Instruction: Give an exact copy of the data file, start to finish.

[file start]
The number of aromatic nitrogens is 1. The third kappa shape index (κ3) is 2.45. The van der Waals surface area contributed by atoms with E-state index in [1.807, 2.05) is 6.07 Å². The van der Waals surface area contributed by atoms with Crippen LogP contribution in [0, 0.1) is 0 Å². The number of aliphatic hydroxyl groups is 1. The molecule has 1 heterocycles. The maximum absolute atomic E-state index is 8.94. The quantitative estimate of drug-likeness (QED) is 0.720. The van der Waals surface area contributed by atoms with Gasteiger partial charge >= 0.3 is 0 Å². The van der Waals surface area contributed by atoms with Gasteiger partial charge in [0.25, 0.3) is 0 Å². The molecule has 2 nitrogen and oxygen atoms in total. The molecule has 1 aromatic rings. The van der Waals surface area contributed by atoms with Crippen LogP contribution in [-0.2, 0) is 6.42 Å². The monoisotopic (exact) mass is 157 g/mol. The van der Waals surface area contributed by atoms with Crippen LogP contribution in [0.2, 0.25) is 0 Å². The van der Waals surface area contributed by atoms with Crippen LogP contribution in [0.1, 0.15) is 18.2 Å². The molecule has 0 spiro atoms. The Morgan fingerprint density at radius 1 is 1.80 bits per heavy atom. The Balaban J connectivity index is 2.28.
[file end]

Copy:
The number of aromatic nitrogens is 1. The third kappa shape index (κ3) is 2.45. The van der Waals surface area contributed by atoms with E-state index in [1.807, 2.05) is 6.07 Å². The van der Waals surface area contributed by atoms with Crippen LogP contribution in [0, 0.1) is 0 Å². The number of aliphatic hydroxyl groups is 1. The molecule has 1 heterocycles. The maximum absolute atomic E-state index is 8.94. The quantitative estimate of drug-likeness (QED) is 0.720. The van der Waals surface area contributed by atoms with Gasteiger partial charge >= 0.3 is 0 Å². The van der Waals surface area contributed by atoms with Gasteiger partial charge in [0.25, 0.3) is 0 Å². The molecule has 2 nitrogen and oxygen atoms in total. The molecule has 1 aromatic rings. The van der Waals surface area contributed by atoms with Crippen LogP contribution in [-0.2, 0) is 6.42 Å². The monoisotopic (exact) mass is 157 g/mol. The van der Waals surface area contributed by atoms with Crippen LogP contribution in [0.2, 0.25) is 0 Å². The van der Waals surface area contributed by atoms with Crippen LogP contribution in [0.1, 0.15) is 18.2 Å². The molecule has 0 spiro atoms. The Morgan fingerprint density at radius 1 is 1.80 bits per heavy atom. The Balaban J connectivity index is 2.28.